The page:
The bottom surface of a snowboard is just about the only thing that stands between a glorious ride down the mountain on your board and an inglorious ride down the slope on your behind. Snowboard bottoms are made from a durable type of low-friction polyurethane called P-Tex, which is covered with a slick wax surface. Although P-Tex is relatively strong, your board will still suffer dings and gouges over time. Refinishing your board is a fairly intense two-step process that requires patching any holes in the P-Tex and then covering the surface with a new layer of snowboard wax.
Secure your snowboard in place with a vise.
Trim away any loose material or excess wax along the edge of the gouge with a razor blade.
Clean the gouge area with rubbing alcohol or with specialized snowboard base cleaner.
Allow the base cleaner to dry completely before proceeding. This typically takes 20 to 60 minutes.
Light one side of the P-Tex repair candle with a butane lighter or propane.
Remove any black flakes of carbon that appear at the tip of the candle by allowing them to drip onto a metal scraper or other surface.
Hold your P-Tex candle to the surface of the board so that the molten P-Tex fills in the gouged area. Fill the gouge so that it overflows slightly, as the P-Tex will shrink as it cools off.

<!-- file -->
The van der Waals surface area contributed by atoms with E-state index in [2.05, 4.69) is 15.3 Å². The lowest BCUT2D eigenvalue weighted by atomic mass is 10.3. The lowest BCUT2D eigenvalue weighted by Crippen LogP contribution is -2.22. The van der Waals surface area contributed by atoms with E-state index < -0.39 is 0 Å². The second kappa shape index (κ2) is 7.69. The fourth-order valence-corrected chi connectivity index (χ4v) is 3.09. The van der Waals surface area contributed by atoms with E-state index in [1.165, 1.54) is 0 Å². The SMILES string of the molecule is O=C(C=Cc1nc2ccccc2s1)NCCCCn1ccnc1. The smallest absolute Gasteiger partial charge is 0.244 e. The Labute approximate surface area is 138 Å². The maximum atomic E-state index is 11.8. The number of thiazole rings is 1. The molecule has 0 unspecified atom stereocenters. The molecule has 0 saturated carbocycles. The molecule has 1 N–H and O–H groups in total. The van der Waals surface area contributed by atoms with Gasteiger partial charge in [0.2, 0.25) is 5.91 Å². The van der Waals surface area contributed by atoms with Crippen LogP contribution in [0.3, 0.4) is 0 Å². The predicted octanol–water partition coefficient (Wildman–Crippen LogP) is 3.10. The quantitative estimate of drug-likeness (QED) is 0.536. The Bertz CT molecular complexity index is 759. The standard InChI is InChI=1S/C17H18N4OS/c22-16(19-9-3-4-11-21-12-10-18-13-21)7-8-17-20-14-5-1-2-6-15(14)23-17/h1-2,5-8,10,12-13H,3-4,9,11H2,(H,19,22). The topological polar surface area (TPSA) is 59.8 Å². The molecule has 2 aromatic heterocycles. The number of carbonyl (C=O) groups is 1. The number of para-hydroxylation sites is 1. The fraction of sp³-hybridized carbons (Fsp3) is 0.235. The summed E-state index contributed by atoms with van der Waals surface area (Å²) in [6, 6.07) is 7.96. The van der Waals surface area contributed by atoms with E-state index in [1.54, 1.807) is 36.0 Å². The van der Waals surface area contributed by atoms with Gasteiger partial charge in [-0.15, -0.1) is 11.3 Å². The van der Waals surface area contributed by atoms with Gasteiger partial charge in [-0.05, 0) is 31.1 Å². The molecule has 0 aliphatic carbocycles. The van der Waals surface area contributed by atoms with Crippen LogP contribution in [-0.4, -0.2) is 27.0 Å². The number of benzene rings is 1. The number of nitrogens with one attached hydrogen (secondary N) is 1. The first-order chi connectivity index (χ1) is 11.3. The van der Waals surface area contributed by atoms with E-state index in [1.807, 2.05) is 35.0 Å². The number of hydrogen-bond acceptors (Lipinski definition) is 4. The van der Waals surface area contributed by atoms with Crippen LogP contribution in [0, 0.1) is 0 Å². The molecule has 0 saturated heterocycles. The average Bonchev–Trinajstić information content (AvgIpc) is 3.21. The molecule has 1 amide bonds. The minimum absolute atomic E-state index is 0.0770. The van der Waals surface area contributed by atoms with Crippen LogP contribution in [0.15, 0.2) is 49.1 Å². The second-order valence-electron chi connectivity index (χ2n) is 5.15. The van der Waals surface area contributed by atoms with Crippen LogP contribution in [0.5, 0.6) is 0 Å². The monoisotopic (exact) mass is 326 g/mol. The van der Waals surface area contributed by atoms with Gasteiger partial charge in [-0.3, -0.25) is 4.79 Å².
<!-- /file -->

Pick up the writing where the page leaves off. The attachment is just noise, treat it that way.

Wait 15 minutes for the P-Tex to cool.
Scrape away any excess P-Tex with a sharpened metal scraper.
Sand the surface with medium grade sandpaper. Once the base of the board is relatively flat, you're ready to apply a coat of wax to the board.
Wax the Board
Place your snowboard face-down on a tarp, sheet or other surface that you don't mind spilling excess wax on.
Hold a bar of snowboard wax against a hot iron set to medium heat.
Drip the melting wax onto the surface of the snowboard. Apply a thin layer of wax evenly across the bottom of the board.
Scrape any excess wax away using a plastic scraper.
Polish the bottom of the board with a scouring pad until the surface is even and smooth.
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Dan Howard is a sports and fitness aficionado who holds a master's degree in psychology. Howard's postgraduate research on the brain and learning has appeared in several academic books and peer-reviewed psychology journals.